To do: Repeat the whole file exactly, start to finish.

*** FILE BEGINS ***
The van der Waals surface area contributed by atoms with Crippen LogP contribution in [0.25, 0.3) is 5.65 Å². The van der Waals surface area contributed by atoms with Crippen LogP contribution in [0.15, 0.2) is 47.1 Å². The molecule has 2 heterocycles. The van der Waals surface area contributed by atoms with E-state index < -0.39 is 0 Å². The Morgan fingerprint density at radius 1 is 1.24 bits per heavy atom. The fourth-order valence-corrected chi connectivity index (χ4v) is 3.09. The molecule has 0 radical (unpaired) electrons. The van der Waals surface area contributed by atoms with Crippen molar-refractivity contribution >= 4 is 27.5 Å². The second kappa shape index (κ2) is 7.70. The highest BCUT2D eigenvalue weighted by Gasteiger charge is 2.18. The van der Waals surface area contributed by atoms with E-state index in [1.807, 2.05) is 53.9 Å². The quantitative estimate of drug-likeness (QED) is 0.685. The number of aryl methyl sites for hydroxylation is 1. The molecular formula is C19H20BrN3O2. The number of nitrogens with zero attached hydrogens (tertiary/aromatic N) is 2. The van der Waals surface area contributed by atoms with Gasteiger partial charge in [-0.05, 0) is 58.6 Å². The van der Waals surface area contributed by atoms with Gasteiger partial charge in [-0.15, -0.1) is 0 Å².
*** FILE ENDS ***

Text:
The van der Waals surface area contributed by atoms with Crippen LogP contribution in [0.25, 0.3) is 5.65 Å². The van der Waals surface area contributed by atoms with Crippen LogP contribution in [0.15, 0.2) is 47.1 Å². The molecule has 2 heterocycles. The van der Waals surface area contributed by atoms with E-state index < -0.39 is 0 Å². The Morgan fingerprint density at radius 1 is 1.24 bits per heavy atom. The fourth-order valence-corrected chi connectivity index (χ4v) is 3.09. The molecule has 0 radical (unpaired) electrons. The van der Waals surface area contributed by atoms with Crippen molar-refractivity contribution >= 4 is 27.5 Å². The second kappa shape index (κ2) is 7.70. The highest BCUT2D eigenvalue weighted by Gasteiger charge is 2.18. The van der Waals surface area contributed by atoms with E-state index in [1.807, 2.05) is 53.9 Å². The quantitative estimate of drug-likeness (QED) is 0.685. The number of aryl methyl sites for hydroxylation is 1. The molecular formula is C19H20BrN3O2. The number of nitrogens with zero attached hydrogens (tertiary/aromatic N) is 2. The van der Waals surface area contributed by atoms with Gasteiger partial charge in [-0.05, 0) is 58.6 Å². The van der Waals surface area contributed by atoms with Gasteiger partial charge in [-0.15, -0.1) is 0 Å².